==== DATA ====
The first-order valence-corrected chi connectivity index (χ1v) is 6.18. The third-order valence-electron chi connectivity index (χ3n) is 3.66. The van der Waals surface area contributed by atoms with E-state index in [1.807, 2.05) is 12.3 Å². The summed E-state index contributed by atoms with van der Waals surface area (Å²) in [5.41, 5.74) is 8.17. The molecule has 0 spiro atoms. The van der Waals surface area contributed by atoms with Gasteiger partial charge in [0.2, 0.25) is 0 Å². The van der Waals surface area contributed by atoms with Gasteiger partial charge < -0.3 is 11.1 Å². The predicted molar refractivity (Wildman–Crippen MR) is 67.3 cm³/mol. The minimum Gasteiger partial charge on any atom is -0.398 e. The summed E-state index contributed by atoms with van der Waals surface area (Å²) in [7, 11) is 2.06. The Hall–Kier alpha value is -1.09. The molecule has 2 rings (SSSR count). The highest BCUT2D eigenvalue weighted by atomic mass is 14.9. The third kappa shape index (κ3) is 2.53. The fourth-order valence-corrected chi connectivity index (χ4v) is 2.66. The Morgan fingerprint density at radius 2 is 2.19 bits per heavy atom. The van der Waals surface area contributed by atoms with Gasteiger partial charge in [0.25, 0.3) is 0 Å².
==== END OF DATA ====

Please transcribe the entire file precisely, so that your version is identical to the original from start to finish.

The first-order valence-corrected chi connectivity index (χ1v) is 6.18. The third-order valence-electron chi connectivity index (χ3n) is 3.66. The van der Waals surface area contributed by atoms with E-state index in [1.807, 2.05) is 12.3 Å². The summed E-state index contributed by atoms with van der Waals surface area (Å²) in [5.41, 5.74) is 8.17. The molecule has 0 spiro atoms. The van der Waals surface area contributed by atoms with Gasteiger partial charge in [0.2, 0.25) is 0 Å². The van der Waals surface area contributed by atoms with Gasteiger partial charge < -0.3 is 11.1 Å². The predicted molar refractivity (Wildman–Crippen MR) is 67.3 cm³/mol. The minimum Gasteiger partial charge on any atom is -0.398 e. The summed E-state index contributed by atoms with van der Waals surface area (Å²) in [7, 11) is 2.06. The Hall–Kier alpha value is -1.09. The molecule has 2 rings (SSSR count). The highest BCUT2D eigenvalue weighted by atomic mass is 14.9. The third kappa shape index (κ3) is 2.53. The fourth-order valence-corrected chi connectivity index (χ4v) is 2.66. The Morgan fingerprint density at radius 2 is 2.19 bits per heavy atom. The van der Waals surface area contributed by atoms with Gasteiger partial charge in [0.25, 0.3) is 0 Å².